3 stars French keyboardist Francois Br'ant was born in 1947 in Rouen and had a decent career as a member of late-60's Psych/Jazz Rockers Cruciferius as well as Prog Rockers Ergo Sum and Nemo until the mid-70's.From this point he became a back up musician for singer Bernard Lavilliers, but in late-70's he returned with the solo album ''Sons optiques'', originally released on Egg and also King Records for the Japanese market.A handful of old bandmates and well- known musicians helped with the recordings, such as guitarist Marc Perru, with whom Breant collaborated in all of the above groups, ex-Nemo bassist Pascal Arroyo as well as Magma's bassist Guy Delacroix, wind-instrumentalist Albert Marc'ur, already known him from Nemo, drummer Emmanuel Lacordaire also from Nemo and Didier Lockwood on violins.

Breant's musical flexibility was already known from the past and ''Sons optiques'' is another good example of his diverse music tastes in composition.His keyboard and piano work is dominant throughout the album and Breant explores the territories and limits between different fields such as Electronic Music, Zeuhl, Jazz, Fusion and Avant-Garde Music.This unmet blending of course hurts a bit the album's consistency but the overall result is trully experimental in a positive way with Breant offering a virtuosic and ecstatic performance as a whole.The album has often a strong MAGMA influence with some inventive and dissonant piano textures by Breant, often flirting with obscure Avant-Garde soundscapes, and a really spacey atmosphere created by his synthesizers.He is helped by the violins of Lockwood and the percussions of Marceur to make this approach sound even more outlandish.Other tracks are certainly closer to Jazz/Fusion, especially when Jean-Luis Chautemps and Eric Letournex with their saxes take over, with superb piano/synths movements by Breant and the whole back- up group delivering a solid background.Still these pieces have an overall cosmic feeling due to Breant's bizarre electronics.The Musea CD reissue contains a couple of bonus tracks composed by Breant in early-80's at home with a sound close to a mix of Avant-Fusion and Zeuhl.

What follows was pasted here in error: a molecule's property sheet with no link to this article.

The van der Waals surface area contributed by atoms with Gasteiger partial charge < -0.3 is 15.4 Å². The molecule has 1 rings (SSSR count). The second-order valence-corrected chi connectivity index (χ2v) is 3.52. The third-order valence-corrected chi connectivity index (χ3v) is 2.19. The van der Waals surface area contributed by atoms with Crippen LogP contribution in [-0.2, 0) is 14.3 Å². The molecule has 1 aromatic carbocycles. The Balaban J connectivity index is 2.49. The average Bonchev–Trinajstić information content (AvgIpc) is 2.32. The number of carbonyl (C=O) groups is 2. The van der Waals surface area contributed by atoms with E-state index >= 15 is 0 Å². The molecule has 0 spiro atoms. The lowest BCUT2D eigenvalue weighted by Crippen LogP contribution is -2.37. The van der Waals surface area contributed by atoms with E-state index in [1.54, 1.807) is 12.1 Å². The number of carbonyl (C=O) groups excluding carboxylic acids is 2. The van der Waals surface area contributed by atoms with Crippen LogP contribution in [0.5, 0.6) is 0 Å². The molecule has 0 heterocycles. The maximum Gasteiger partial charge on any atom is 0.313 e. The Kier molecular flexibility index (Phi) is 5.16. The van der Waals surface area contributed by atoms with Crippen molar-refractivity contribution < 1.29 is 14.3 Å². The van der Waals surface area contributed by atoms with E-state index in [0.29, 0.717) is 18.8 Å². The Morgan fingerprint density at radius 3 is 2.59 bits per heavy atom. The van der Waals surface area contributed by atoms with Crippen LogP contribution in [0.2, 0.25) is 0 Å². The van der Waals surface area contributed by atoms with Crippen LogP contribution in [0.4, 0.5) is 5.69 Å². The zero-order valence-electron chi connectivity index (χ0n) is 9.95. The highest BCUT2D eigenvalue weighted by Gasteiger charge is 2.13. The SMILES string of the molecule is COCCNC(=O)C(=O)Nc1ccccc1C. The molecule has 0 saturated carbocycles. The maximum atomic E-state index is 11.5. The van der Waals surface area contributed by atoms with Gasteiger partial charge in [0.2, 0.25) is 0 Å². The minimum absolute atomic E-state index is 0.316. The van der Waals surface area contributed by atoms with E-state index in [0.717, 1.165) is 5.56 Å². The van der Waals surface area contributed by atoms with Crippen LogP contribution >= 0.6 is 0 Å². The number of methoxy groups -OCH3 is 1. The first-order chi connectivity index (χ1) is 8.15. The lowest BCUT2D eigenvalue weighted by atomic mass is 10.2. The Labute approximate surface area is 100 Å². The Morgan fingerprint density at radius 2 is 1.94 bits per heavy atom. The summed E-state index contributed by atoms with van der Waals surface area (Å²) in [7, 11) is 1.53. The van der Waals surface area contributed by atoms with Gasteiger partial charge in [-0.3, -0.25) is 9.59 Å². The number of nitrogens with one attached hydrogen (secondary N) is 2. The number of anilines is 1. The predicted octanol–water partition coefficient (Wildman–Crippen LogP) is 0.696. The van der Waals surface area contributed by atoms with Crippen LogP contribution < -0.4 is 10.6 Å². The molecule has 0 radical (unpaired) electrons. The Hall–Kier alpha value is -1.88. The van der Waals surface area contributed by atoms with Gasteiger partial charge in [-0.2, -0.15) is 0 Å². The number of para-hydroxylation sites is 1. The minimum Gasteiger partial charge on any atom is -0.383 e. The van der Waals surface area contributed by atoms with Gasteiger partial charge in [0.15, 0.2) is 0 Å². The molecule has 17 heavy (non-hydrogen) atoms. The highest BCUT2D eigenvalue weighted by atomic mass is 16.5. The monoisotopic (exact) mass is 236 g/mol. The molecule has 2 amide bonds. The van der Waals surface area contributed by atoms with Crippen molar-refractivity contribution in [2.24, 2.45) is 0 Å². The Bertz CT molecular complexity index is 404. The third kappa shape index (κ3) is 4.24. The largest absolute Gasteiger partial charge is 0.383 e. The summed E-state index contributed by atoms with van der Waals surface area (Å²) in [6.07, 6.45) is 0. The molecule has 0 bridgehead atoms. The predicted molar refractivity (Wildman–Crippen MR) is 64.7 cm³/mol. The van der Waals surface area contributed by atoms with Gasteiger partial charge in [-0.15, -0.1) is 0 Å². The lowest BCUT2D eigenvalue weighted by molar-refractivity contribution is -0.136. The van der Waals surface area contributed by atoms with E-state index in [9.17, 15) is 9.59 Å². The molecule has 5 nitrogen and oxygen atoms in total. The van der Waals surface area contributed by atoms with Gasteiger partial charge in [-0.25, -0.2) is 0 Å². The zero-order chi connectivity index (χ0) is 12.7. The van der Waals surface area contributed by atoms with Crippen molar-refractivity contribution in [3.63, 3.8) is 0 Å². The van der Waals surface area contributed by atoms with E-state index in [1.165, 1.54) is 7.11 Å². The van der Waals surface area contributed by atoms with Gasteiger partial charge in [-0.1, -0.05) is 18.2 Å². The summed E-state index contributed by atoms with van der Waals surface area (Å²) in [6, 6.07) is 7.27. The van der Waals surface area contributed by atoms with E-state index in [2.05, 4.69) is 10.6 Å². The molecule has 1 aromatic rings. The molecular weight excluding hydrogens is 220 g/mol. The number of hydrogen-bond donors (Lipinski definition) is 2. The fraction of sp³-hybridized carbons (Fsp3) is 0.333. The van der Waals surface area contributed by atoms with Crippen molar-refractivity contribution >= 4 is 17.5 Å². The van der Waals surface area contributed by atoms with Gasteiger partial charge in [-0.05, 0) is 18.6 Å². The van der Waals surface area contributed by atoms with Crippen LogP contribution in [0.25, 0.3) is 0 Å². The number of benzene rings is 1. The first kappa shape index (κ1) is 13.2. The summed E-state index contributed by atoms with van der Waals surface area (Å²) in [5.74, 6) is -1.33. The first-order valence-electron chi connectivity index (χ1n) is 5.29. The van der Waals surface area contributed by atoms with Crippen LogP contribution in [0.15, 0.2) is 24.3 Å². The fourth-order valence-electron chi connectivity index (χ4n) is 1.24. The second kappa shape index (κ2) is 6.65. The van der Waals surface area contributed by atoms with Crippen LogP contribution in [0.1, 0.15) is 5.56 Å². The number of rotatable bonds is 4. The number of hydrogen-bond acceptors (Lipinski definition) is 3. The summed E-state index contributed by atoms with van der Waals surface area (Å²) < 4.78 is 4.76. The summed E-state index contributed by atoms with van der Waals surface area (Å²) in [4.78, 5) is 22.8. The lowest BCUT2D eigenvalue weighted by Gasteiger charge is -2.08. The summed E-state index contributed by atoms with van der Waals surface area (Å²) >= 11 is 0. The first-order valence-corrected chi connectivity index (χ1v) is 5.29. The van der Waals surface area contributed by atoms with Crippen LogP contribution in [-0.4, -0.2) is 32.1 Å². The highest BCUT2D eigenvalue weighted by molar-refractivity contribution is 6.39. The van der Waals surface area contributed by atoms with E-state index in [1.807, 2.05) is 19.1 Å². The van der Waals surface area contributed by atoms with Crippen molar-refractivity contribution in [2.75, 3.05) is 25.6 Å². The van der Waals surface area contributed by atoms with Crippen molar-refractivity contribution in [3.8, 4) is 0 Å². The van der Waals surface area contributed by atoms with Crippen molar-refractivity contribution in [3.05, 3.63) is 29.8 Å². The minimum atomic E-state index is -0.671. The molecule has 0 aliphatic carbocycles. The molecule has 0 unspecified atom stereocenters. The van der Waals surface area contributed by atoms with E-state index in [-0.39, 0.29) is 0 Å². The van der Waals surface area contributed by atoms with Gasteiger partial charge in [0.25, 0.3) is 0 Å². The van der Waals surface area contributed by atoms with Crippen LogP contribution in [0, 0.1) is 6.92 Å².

A bit too cosmic for my tastes, but ''Sons optiques'' weird mix of sounds is actually attractive and inventive.Recommended, especially if you like experimental,electronic or Avant-Garde flavors thrown in your music menu.

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Send comments to apps79 (BETA) | Report this review (#880448) | Review Permalink
Posted Saturday, December 22, 2012

Review by kev rowland
SPECIAL COLLABORATOR Crossover Team
2 stars This is a reissue of a 1979 French instrumental progressive jazz album, with two extra 'songs' that were recorded in 2001. It also has some classical leanings and to be honest is an album of background music, certainly nothing more and perhaps something less. François was a keyboard player who had been on the scene in France since the early Seventies but this was his debut solo album. It is mostly piano/keyboards but there are also plenty of others involved including violin and sax. I am sure that some people will enjoy this but it is not something that I can imagine myself returning to again.

Originally appeared in Feedback #70, Oct 02

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Send comments to kev rowland (BETA) | Report this review (#978124) | Review Permalink
Posted Saturday, June 15, 2013